Here are some of the latest electronics-based crimes perpetrated by criminal groups and the recommended things to do when they are encountered:
KIDNAPPING PHONE SCAM
This type of scam that attempt to dupe victims into paying a quick ransom are on the rise. The virtual aspect of the scam involves staging a scene either on the phone or via social media in an attempt to convince the victim that a loved one has been kidnapped.
The Scammer, claiming they kidnapped a family member or spouse, demands a ransom in exchange for the loved one's release and tell the victim to wire the money for the ransom payment. They claim that the kidnapped victim is in need of medical attention.
This fraud only work when people receive a phone call and have family member who is not at home.
The Scammer will use social media to profile their victims as to where they live, places they commonly visit, and their connected friends.
If you receive one of these calls, never confirm or acknowledge your loved one’s name and if you happen to answer the call, try to ask question that only the alleged kidnap victim knows. Consider trying to slow down the situation and request to speak with the alleged kidnap victim. Never agree to pay a ransom, but instead try to contact your loved ones as much as possible.
The public are advised to follow these tips to avoid being a victim of Kidnapping Phone Scam, to wit:
- Check privacy settings on social media accounts;
- Remove personal information especially phone numbers from social-media profile pages;
- Don't directly challenge or argue with the caller;
- Listen carefully to the voice of the kidnapped victim if he/she speaks; and
- Before handing over a money, call your family, and call the police.
Clickbait is a text or thumbnail link that is designed to entice users to follow that link and read, view, or listen to the linked piece of online content whose main purpose is to attract attention and encourage visitors to click on a link to a particular web page.
Clickbait is used to direct the user to a page that may require payment, registration or a set of pages in order to increase the page views for the site. Clickbait works by making use of the curiosity-gap principle. The sensational headline of the clickbait helps in raising the curiosity of the readers, and thus gets them to click the link to the Web page.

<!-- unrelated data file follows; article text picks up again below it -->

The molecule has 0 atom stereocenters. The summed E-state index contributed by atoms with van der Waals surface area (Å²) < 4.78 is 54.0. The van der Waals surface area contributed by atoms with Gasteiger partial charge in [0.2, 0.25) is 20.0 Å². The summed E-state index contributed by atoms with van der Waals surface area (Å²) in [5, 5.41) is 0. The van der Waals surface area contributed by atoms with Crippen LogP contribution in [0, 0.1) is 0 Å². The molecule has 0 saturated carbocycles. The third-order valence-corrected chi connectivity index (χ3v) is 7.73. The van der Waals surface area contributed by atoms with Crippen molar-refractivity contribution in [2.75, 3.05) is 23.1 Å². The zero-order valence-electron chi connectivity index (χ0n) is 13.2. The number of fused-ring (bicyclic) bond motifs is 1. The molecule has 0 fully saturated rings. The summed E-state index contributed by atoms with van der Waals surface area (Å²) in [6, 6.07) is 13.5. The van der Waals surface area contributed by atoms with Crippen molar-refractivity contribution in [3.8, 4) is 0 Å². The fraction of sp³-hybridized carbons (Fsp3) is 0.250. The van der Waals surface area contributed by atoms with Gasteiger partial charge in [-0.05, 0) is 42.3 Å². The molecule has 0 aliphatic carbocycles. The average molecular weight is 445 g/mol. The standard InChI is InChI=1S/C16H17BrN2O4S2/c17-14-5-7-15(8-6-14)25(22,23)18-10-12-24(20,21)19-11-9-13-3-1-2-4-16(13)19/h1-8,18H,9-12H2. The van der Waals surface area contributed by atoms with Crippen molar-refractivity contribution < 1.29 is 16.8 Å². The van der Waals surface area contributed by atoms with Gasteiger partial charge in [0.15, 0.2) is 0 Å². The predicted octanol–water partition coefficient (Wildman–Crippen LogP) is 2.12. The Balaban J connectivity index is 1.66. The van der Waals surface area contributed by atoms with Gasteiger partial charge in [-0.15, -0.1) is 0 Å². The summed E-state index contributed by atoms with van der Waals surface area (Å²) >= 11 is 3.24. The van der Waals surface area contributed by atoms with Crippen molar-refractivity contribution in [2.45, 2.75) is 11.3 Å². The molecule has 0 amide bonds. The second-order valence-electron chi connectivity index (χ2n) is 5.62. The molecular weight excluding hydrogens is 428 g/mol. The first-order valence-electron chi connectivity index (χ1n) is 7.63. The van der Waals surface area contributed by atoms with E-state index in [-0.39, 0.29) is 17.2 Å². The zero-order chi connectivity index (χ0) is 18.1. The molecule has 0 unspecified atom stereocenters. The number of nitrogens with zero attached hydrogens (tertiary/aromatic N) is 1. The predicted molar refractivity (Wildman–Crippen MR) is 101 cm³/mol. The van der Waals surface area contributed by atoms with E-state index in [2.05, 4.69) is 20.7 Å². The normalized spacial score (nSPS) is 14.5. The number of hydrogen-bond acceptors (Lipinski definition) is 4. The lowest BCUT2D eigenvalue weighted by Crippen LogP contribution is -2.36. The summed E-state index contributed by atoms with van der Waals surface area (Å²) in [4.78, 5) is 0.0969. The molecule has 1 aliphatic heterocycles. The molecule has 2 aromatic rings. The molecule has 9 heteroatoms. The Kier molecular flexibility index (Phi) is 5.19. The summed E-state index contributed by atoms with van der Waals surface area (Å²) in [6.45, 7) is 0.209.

Clickbait is essentially bait that websites place for visitors. They are commonly used as part of social media marketing. But the rising popularity and ubiquitous nature of clickbait has led to many to consider it a dishonest strategy.
Clickbait now serves as a link to malicious websites. These sites contain malicious code including ransomware, viruses and Trojans (allowing malicious users access to your system). Clickbait is simply a fun, exciting, enticing invitation to a slew of malicious content and people.
Clickbait may present itself in the form of a catchy quiz or survey. Generally, these will ask you for personal information, or for access to your social media account.
Clickbait method is employed by people interested in far more than their visitor count. You and your click can offer up access to your accounts, money, computer, and your entire network through phishing or malware installation.
All PNP personnel as well as the public are advised to follow the tips in order to avoid the risk of Clickbait, to wit:
- Avoid unsafe or suspicious website that ask to click on links, complete a survey or download extra plug-ins to access the content of what you are looking for;
- Check the web address if it a trusted company and domain name, those with https:// are considered safe; and
- Do not share information
ATM malware is a malicious software designed to compromise Automated Teller Machines (ATMs) by exploiting vulnerabilities in the machine’s hardware or software. ATM malware is used to commit a crime known as “jackpotting” in which attackers install malware that forces ATMs to dispense large amounts of cash on command. ATM malware can also be used to steal financial information captured at ATM terminals, such as payment card numbers and PIN codes.
The installation of ATM malware typically requires physical access to an ATM via the machine’s USB port or CD-ROM drive. However, some advanced attacks involve compromising the bank’s internal network in order to install malware on ATM machines without physical access.
Unfortunately, ATM security is currently weak because banks tend to focus primarily on physical security rather than information security. In most cases, they have on premise security agents looking out for suspicious behavior or monitoring security camera footage.
The primary goal of ATM malware is to connect to and control peripheral devices inside the ATM in order to withdraw stored cash and/or collect information from bank customers.
One way to prevent ATM attacks is to monitor the ATM network directly. The objective of ATM Monitoring is to stop client data theft by preventing malicious individuals from infiltrating the system directly through ATMs or by using malware that infects the organization from inside to eventually reach ATMs.
The public are advised to follow these tips to avoid being a victim of ATM Malware, to wit:
- Keep the hardware and software of you device updated with the latest version and patches;
- Limit network and physical access to an ATM’s ports;
- Secure the head compartment of the ATM using appropriate locking mechanisms;
- Implement access control for service technicians based on multi-factor authentication; and
- Monitor access to ATM machines and report suspicious activity to your local police department as soon as possible.